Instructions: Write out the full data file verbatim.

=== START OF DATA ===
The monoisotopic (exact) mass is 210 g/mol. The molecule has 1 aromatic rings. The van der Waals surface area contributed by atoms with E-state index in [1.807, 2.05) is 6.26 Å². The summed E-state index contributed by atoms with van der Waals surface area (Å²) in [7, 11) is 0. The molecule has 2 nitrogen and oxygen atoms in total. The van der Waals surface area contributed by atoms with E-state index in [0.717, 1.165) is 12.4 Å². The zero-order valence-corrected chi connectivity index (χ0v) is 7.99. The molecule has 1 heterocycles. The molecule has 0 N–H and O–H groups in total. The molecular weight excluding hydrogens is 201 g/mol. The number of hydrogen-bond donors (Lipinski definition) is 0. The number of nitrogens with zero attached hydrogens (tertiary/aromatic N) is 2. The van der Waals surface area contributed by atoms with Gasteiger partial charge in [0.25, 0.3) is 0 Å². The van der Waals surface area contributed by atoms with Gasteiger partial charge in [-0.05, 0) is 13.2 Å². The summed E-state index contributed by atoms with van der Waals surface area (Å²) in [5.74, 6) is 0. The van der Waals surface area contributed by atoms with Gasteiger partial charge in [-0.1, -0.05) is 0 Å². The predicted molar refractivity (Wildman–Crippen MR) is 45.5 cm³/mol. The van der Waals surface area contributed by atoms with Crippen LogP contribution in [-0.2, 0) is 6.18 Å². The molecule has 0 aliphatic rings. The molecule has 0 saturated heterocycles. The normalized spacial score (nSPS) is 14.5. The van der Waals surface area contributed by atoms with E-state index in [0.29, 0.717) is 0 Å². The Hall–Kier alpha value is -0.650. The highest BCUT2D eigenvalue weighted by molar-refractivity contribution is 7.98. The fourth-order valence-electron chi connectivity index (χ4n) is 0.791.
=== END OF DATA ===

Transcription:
The monoisotopic (exact) mass is 210 g/mol. The molecule has 1 aromatic rings. The van der Waals surface area contributed by atoms with E-state index in [1.807, 2.05) is 6.26 Å². The summed E-state index contributed by atoms with van der Waals surface area (Å²) in [7, 11) is 0. The molecule has 2 nitrogen and oxygen atoms in total. The van der Waals surface area contributed by atoms with E-state index in [0.717, 1.165) is 12.4 Å². The zero-order valence-corrected chi connectivity index (χ0v) is 7.99. The molecule has 1 heterocycles. The molecule has 0 N–H and O–H groups in total. The molecular weight excluding hydrogens is 201 g/mol. The number of hydrogen-bond donors (Lipinski definition) is 0. The number of nitrogens with zero attached hydrogens (tertiary/aromatic N) is 2. The van der Waals surface area contributed by atoms with Gasteiger partial charge in [0.25, 0.3) is 0 Å². The van der Waals surface area contributed by atoms with Gasteiger partial charge in [-0.05, 0) is 13.2 Å². The summed E-state index contributed by atoms with van der Waals surface area (Å²) in [5.74, 6) is 0. The van der Waals surface area contributed by atoms with Gasteiger partial charge in [-0.1, -0.05) is 0 Å². The predicted molar refractivity (Wildman–Crippen MR) is 45.5 cm³/mol. The van der Waals surface area contributed by atoms with Crippen LogP contribution in [-0.2, 0) is 6.18 Å². The molecule has 0 aliphatic rings. The molecule has 0 saturated heterocycles. The normalized spacial score (nSPS) is 14.5. The van der Waals surface area contributed by atoms with E-state index in [0.29, 0.717) is 0 Å². The Hall–Kier alpha value is -0.650. The highest BCUT2D eigenvalue weighted by molar-refractivity contribution is 7.98. The fourth-order valence-electron chi connectivity index (χ4n) is 0.791.